Step 6: Make Smarter Decisions without Hindsight Bias

Step 6: Make Smarter Decisions without Hindsight Bias

The hindsight bias, or the “we knew it all along” phenomenon, says that when more time passes, the more likely we are to think we could have predicted the eventual outcome. After an event occurs, we feel we knew what was going to happen. Much like when you ‘re not surprised when a glass falls off the table after you saw it sitting on the edge. Our hindsight bias can lead us to believe that an eventual outcome was more predictable than it actually was. We have a tendency to oversimplify the cause and effect. The problem with hindsight bias is that it makes us believe that we can predict future outcomes, which can lead to overconfidence in unknown outcomes.

People tend to believe they should have been able to anticipate outcomes better than they actually could have. You hear leaders tell direct reports who’ve made a poor decision, “You didn’t think this through.” That may be the case, but it may also be the leader’s perspective when using hindsight bias. The direct report may have made the best decision he could at the time with the information available. When chastising the direct report, the leader should remember that she has the benefit of hindsight.

You cannot overcome hindsight bias, but you can minimize it by:

1.  Being aware of the bias and taking into account your perspective and the level of data available. Hindsight bias is a form of overconfidence bias. We become overconfident when we have the benefit of hindsight. That overconfidence limits our decision-making ability.

2.  Write down anticipated outcomes at the onset of a decision, and then reference your list later. Doing so will remind you what you were thinking prior to making a critical decision. By analyzing why you were/were not accurate, you can improve your decision-making abilities. Look at prior assumptions and forecasts. See how actual results compare to previous predictions/forecasts. What can you learn and improve?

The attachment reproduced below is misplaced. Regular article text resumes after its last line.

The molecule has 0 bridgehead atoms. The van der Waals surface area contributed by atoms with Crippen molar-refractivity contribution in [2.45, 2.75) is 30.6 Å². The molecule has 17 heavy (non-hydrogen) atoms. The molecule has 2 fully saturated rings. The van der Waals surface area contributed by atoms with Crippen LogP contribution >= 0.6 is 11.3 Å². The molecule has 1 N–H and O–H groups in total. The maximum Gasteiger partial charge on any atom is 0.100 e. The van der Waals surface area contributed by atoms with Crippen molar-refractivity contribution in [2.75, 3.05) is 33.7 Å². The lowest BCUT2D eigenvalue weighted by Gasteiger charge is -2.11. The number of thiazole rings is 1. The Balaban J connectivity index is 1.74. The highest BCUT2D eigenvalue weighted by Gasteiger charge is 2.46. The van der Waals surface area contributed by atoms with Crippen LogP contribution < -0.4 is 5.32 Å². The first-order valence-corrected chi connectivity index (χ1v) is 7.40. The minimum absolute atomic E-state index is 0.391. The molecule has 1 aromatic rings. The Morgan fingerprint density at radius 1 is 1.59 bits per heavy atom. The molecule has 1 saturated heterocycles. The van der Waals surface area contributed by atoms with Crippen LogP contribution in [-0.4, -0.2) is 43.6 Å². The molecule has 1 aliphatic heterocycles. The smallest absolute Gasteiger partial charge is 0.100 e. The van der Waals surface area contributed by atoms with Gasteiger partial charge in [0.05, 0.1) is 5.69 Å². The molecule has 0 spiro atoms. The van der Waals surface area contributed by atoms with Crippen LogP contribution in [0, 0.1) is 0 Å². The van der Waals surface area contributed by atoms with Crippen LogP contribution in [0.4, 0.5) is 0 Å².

3.  Do not use your historical perspective (e.g., the northeast sales team will never meet their quotas) as a single outcome. There are infinite possibilities (e.g., the northeast sales team will bring in the biggest client ever). Don’t let history dictate your future.

4.  Validate your hindsight perspective by conducting an After Action Review (AAR). Here is an AAR template. An AAR can help you identify outcomes you did not anticipate. Maybe you really did “think it through.”

5.  Employ unbiased, third-party experts. Outsiders bring a fresh perspective. They do not have the same reference points or emotional attachments to investments and projects. They also lack your preexisting hypotheses and the political egocentrism.

Smarter People Planning protects you from falling into cognitive traps by offering an outsider perspective and alerting you to potential pitfalls.

How will you handle your own natural hindsight bias with future decisions?

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